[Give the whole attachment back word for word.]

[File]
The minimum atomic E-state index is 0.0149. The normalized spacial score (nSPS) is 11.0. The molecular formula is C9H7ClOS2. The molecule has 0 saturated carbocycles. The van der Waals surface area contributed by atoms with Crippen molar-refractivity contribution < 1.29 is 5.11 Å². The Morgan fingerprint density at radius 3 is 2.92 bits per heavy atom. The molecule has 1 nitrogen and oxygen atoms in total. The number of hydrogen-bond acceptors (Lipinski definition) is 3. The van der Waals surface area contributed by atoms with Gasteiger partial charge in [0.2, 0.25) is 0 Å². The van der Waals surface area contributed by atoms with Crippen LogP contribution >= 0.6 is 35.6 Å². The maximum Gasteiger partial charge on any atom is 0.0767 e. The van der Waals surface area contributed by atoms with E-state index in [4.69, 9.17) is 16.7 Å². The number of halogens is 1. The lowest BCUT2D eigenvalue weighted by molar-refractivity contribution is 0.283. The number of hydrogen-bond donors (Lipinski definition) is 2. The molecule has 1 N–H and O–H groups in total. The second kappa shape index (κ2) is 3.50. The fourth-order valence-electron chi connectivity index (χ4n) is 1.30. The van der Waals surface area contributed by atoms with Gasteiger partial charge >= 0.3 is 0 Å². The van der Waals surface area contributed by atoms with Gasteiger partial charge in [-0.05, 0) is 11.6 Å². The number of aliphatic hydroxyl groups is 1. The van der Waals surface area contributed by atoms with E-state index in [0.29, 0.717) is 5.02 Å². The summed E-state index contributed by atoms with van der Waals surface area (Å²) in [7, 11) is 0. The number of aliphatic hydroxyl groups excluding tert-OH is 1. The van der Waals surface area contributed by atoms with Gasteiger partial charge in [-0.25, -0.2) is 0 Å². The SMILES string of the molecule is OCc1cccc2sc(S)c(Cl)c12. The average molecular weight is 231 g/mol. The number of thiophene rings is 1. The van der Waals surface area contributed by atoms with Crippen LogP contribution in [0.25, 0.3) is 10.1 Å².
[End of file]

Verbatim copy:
The minimum atomic E-state index is 0.0149. The normalized spacial score (nSPS) is 11.0. The molecular formula is C9H7ClOS2. The molecule has 0 saturated carbocycles. The van der Waals surface area contributed by atoms with Crippen molar-refractivity contribution < 1.29 is 5.11 Å². The Morgan fingerprint density at radius 3 is 2.92 bits per heavy atom. The molecule has 1 nitrogen and oxygen atoms in total. The number of hydrogen-bond acceptors (Lipinski definition) is 3. The van der Waals surface area contributed by atoms with Gasteiger partial charge in [0.2, 0.25) is 0 Å². The van der Waals surface area contributed by atoms with Crippen LogP contribution >= 0.6 is 35.6 Å². The maximum Gasteiger partial charge on any atom is 0.0767 e. The van der Waals surface area contributed by atoms with E-state index in [4.69, 9.17) is 16.7 Å². The number of halogens is 1. The lowest BCUT2D eigenvalue weighted by molar-refractivity contribution is 0.283. The number of hydrogen-bond donors (Lipinski definition) is 2. The molecule has 1 N–H and O–H groups in total. The second kappa shape index (κ2) is 3.50. The fourth-order valence-electron chi connectivity index (χ4n) is 1.30. The van der Waals surface area contributed by atoms with Gasteiger partial charge >= 0.3 is 0 Å². The van der Waals surface area contributed by atoms with Gasteiger partial charge in [-0.05, 0) is 11.6 Å². The number of aliphatic hydroxyl groups is 1. The van der Waals surface area contributed by atoms with E-state index in [0.29, 0.717) is 5.02 Å². The summed E-state index contributed by atoms with van der Waals surface area (Å²) in [7, 11) is 0. The number of aliphatic hydroxyl groups excluding tert-OH is 1. The van der Waals surface area contributed by atoms with Gasteiger partial charge in [-0.25, -0.2) is 0 Å². The SMILES string of the molecule is OCc1cccc2sc(S)c(Cl)c12. The average molecular weight is 231 g/mol. The number of thiophene rings is 1. The van der Waals surface area contributed by atoms with Crippen LogP contribution in [0.25, 0.3) is 10.1 Å².